Spooky Places You Can Visit in the United States

By |2018-01-05T15:47:41+00:00October 3rd, 2017|Travel|

Would you explore the dark, foreboding hallways of a former penitentiary? Would you stay in a bed-and-breakfast that was once a mortuary? Read on for a few spooky, AAA recommended places that may or may not be haunted….

 

 

Eastern State Penitentiary

Philadelphia, Pa.

This former prison housed more than 75,000 inmates while in operation 1829-1971. Modern-day visitors can explore the castlelike structure by day on self-guiding tours or by night during “Terror Behind the Walls,” a haunted house experience that takes place on select fall nights. While no executions ever took place inside the penitentiary, some visitors and workers are said to have heard eerie noises in the hallways.

 

Historic Hotel Bethlehem

Bethlehem, Pa.

Guests of this hotel have reported flickering lights and strange reflections in mirrors in Room 932, the property’s so-called “room with a boo.” Other spots around the 1920s hotel—including the lobby, the kitchen and the restaurant—are said to be inhabited by a handful of friendly ghosts. Reserve a night or two at this AAA Three Diamond hotel and you’ll join the likes of famous guests Henry Ford, Winston Churchill and Amelia Earhart.

 

Kehoe House

Savannah, Ga.

Located in historic downtown Savannah, this 13-room inn is a stop on many local ghost tours, where guides relate creepy tales of nighttime apparitions and noises. Some say the strange goings on are related to the inn’s former life as a mortuary. Book an overnight stay at this AAA Four Diamond bed-and-breakfast to investigate for yourself.

 

The Myrtles Plantation

St. Francisville, La.

The 1796 plantation home, nestled under a thick canopy of live oaks, is rumored to be haunted by strange apparitions that have appeared in photographs and during paranormal investigations. Guided mystery tours on Friday and Saturday nights offer the chance to hear ghost stories and learn the history of the mansion.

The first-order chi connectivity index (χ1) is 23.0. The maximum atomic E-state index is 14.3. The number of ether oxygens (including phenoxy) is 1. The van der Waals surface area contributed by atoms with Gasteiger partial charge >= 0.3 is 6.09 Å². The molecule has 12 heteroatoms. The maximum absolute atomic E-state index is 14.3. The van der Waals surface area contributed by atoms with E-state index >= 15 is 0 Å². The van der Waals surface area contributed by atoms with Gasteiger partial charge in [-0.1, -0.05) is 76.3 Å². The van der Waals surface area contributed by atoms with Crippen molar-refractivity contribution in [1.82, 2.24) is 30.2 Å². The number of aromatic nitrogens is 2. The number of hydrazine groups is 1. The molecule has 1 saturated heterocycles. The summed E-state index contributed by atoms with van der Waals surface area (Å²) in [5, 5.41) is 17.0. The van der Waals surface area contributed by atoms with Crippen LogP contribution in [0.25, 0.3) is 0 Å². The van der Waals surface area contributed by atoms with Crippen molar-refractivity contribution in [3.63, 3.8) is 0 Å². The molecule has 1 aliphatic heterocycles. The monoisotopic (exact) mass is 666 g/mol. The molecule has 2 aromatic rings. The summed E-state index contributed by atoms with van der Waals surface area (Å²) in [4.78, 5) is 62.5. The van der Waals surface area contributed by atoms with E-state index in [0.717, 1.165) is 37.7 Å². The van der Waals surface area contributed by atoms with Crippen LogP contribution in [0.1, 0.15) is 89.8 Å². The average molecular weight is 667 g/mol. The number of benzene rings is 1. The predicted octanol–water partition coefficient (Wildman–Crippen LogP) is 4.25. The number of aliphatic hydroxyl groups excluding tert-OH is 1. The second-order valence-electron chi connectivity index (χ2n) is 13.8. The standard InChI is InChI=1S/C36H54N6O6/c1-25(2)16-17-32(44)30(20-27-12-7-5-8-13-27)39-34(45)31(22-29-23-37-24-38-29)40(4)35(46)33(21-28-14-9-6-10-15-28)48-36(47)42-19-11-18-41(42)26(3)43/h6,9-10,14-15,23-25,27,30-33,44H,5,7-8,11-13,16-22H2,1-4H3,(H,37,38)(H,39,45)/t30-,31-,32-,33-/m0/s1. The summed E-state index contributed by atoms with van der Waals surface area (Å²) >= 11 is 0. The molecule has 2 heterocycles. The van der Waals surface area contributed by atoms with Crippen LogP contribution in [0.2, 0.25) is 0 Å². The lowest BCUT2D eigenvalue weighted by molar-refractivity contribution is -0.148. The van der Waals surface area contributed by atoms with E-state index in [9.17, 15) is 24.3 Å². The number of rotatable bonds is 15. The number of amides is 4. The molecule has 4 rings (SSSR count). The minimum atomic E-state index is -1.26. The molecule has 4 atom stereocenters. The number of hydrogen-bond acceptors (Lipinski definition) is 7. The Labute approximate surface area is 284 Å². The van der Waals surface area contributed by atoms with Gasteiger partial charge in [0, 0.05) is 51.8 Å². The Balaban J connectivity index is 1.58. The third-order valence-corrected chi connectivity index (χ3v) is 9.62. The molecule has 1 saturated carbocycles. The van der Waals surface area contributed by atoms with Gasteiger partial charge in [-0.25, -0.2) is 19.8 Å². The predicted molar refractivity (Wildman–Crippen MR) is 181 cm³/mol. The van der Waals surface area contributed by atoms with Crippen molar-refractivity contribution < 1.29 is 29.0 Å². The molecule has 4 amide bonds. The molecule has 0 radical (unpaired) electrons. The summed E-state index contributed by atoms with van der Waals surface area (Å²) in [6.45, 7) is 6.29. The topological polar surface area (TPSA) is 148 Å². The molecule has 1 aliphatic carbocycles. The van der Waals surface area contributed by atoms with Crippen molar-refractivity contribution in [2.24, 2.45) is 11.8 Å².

Omni Shoreham Hotel

Washington, D.C.

Restored to its former splendor, the luxury 1930s hotel—today a AAA Four Diamond property—boasts a history of mysterious happenings in its appropriately named “Ghost Suite,” where the hotel’s original owner lived, along with his daughter and housekeeper. The daughter and housekeeper are said to have died in the suite, and there are reports from modern-day guests of lights turning on and off as well as unexplained breezes.

 

Trans-Allegheny Lunatic Asylum

Weston, W.Va.

Formerly known as the Weston State Hospital, the Civil War-era psychiatric institution housed more than 2,400 patients at its peak in the 1950s. The facility shuttered in 1994 but is now open for daytime history tours as well as ghost hunts and overnight paranormal tours. Apparitions and unexplained voices are sometimes detected in the halls.

 

West Virginia Penitentiary

Moundsville, W.Va.

Rusty doors, peeling paint, damp corners and dark hallways—the inside of the Gothic-style West Virginia Penitentiary sets the scene for a spooky experience. Guided tours introduce visitors to the retired prison, which was shut down in 1995 after a court deemed its small cells “cruel and unusual punishment.” Nearly 100 men were executed in the facility, leading many to believe the prison is haunted. Nighttime and overnight tours allow guests to explore on their own with investigative equipment.

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